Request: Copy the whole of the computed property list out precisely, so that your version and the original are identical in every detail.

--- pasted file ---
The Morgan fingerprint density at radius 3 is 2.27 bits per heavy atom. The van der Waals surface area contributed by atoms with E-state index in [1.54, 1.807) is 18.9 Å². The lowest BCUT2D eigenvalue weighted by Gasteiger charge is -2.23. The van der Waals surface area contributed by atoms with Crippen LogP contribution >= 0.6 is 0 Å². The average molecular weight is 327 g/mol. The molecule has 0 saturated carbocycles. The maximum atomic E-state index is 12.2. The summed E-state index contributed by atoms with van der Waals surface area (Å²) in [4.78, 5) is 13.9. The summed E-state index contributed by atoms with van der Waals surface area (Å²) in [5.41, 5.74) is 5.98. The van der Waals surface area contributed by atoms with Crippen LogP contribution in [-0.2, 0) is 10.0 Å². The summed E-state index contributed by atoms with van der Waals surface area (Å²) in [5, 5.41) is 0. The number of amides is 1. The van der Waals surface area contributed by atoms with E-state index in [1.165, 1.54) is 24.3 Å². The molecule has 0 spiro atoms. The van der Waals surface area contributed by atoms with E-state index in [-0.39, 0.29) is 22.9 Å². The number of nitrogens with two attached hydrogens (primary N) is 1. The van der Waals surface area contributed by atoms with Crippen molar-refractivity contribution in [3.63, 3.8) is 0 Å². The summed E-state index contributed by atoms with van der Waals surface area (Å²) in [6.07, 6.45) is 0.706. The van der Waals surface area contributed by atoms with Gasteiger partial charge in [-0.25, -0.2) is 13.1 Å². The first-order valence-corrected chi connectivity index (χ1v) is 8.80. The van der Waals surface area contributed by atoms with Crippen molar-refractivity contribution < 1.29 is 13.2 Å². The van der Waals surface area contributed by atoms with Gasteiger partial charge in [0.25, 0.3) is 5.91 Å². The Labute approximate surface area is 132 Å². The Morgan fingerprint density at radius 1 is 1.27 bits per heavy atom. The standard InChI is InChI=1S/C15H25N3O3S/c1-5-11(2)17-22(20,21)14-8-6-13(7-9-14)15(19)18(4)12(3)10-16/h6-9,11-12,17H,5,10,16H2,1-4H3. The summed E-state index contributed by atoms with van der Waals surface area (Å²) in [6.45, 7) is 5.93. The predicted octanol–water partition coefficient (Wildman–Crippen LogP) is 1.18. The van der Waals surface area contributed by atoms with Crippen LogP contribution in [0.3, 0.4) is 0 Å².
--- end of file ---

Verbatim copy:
The Morgan fingerprint density at radius 3 is 2.27 bits per heavy atom. The van der Waals surface area contributed by atoms with E-state index in [1.54, 1.807) is 18.9 Å². The lowest BCUT2D eigenvalue weighted by Gasteiger charge is -2.23. The van der Waals surface area contributed by atoms with Crippen LogP contribution >= 0.6 is 0 Å². The average molecular weight is 327 g/mol. The molecule has 0 saturated carbocycles. The maximum atomic E-state index is 12.2. The summed E-state index contributed by atoms with van der Waals surface area (Å²) in [4.78, 5) is 13.9. The summed E-state index contributed by atoms with van der Waals surface area (Å²) in [5.41, 5.74) is 5.98. The van der Waals surface area contributed by atoms with Crippen LogP contribution in [-0.2, 0) is 10.0 Å². The summed E-state index contributed by atoms with van der Waals surface area (Å²) in [5, 5.41) is 0. The number of amides is 1. The van der Waals surface area contributed by atoms with E-state index in [1.165, 1.54) is 24.3 Å². The molecule has 0 spiro atoms. The van der Waals surface area contributed by atoms with E-state index in [-0.39, 0.29) is 22.9 Å². The number of nitrogens with two attached hydrogens (primary N) is 1. The van der Waals surface area contributed by atoms with Crippen molar-refractivity contribution in [3.63, 3.8) is 0 Å². The summed E-state index contributed by atoms with van der Waals surface area (Å²) in [6.07, 6.45) is 0.706. The van der Waals surface area contributed by atoms with Gasteiger partial charge in [-0.25, -0.2) is 13.1 Å². The first-order valence-corrected chi connectivity index (χ1v) is 8.80. The van der Waals surface area contributed by atoms with Crippen molar-refractivity contribution < 1.29 is 13.2 Å². The van der Waals surface area contributed by atoms with Gasteiger partial charge in [0.25, 0.3) is 5.91 Å². The Labute approximate surface area is 132 Å². The Morgan fingerprint density at radius 1 is 1.27 bits per heavy atom. The standard InChI is InChI=1S/C15H25N3O3S/c1-5-11(2)17-22(20,21)14-8-6-13(7-9-14)15(19)18(4)12(3)10-16/h6-9,11-12,17H,5,10,16H2,1-4H3. The summed E-state index contributed by atoms with van der Waals surface area (Å²) in [6.45, 7) is 5.93. The predicted octanol–water partition coefficient (Wildman–Crippen LogP) is 1.18. The van der Waals surface area contributed by atoms with Crippen LogP contribution in [0.3, 0.4) is 0 Å².